At a reception held at Bucharest’s Henri Coanda Airport, Halep said that she had asked Mihai Covaliu, the President of the Romanian Olympic Committee, about the possibility of carrying the national flag in Tokyo, Covaliu agreed.

“It was recorded!” joked Halep, who went on to call an Olympic medal as her ‘main objective’ now.

The Romanian presidential administration also announced yesterday that Halep will be awarded the Order of the Star of Romania, stating in a press release: “As a result of the extraordinary performance at the Wimbledon tennis tournament and as a sign of recognition and appreciation for the whole activity, the President of Romania, Mr. Klaus Iohannis, has decided to award the highest award of the Romanian State, the National Order Steaua României in the Rank of the Knight, to the tennis player Simona Halep.

“Through her dedication, devotion and professionalism, confirmed both on the tennis court and out of the court, Simona Halep has promoted our country’s name all over the world. Simona Halep is a model for the younger generation, and her involvement in popularising tennis among children is a huge gain for the Romanian sports.”

Since first breaking the Top 5 in March 2014, Halep has maintained that status almost continuously.

She dipped out of it for just 14 weeks in total over the past half-decade, 8 in 2016, 1 in 2017 and 5 this year following the loss of her 2018 Roland Garros champion’s points, and each time bounced back in style.
The former World No 1’s accomplishment was a masterclass in raising her level at the business end of a major.

Halep began the tournament with 2 shaky matches, needing to retrieve a 2-5 second-set deficit against Aliaksandra Sasnovich and dropping the second set to compatriot Mihaela Buzarnescu, but a 3rd-round rout of 2-time Australian Open champion Victoria Azarenka and a 4th-round dismissal of 15-year-old prodigy Coco Gauff set the scene for a ruthless second week.

From 1-4 down in the first set against previous nemesis Zhang Shuai, Halep buckled down, and won 36 of her final 47 games of Wimbledon, saving her best performances for the first 2 Top 10 players she faced, Elina Svitolina in the semi-final and Serena Williams in the final.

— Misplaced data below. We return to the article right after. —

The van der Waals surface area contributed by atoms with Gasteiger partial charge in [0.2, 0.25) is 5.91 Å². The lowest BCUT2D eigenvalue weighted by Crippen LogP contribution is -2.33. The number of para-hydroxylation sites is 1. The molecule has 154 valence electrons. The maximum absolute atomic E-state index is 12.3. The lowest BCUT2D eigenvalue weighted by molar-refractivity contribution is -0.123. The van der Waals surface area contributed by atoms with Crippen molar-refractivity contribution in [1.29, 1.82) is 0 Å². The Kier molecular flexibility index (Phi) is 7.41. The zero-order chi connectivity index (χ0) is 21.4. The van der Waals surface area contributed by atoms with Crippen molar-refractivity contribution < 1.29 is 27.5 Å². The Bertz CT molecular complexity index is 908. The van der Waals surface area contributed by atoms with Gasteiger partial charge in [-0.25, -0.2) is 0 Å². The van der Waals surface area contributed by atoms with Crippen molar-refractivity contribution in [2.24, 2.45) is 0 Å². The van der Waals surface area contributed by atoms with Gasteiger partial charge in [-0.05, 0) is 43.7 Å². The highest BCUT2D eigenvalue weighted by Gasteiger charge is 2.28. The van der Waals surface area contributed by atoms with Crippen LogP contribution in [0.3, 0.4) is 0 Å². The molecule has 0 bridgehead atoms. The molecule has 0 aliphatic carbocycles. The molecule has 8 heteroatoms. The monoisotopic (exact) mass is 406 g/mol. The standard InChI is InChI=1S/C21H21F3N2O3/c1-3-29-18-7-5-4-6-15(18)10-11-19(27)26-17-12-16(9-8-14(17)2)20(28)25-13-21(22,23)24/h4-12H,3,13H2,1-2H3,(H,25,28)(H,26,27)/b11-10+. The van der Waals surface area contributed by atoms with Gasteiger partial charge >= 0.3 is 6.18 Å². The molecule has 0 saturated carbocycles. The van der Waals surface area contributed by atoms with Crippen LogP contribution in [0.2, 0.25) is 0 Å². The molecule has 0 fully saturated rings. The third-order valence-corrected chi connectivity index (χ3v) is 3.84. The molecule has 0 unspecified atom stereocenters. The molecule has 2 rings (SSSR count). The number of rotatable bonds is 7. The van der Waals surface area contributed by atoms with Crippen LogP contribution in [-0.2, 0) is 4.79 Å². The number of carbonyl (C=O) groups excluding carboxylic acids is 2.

The first Romanian to win Wimbledon, Halep also becomes the 10th active multiple-Slam winner, equalling the 2 held by Azarenka, Svetlana Kuznetsova, Petra Kvitova, Garbiñe Muguruza and Naomi Osaka, with only Serena Williams, Venus Williams, Maria Sharapova and Angelique Kerber having won more.




About The Author

Barbara Wancke

Barbara Wancke is a Tennis Threads Tennis Correspondent who has been involved in the sport for over 40 years, not only as a former player, umpire and coach but primarily as an administrator and tennis writer contributing over the years to Lawn Tennis, Tennis World, and Tennis Today. She has worked with the Dunlop Sports Co, IMG and at the ITF as Director of Women’s Tennis, responsible, amongst other things, for the running of the Federation Cup (now Fed Cup), and acting as Technical Director for tennis at the Seoul Olympics (1988). She subsequently set up her own tennis consultancy Tennis Interlink and was elected to the Board of the TIA UK where she became the Executive Administrator and Executive Vice President until she stood down in July 2014 and is currently an Honorary Vice President.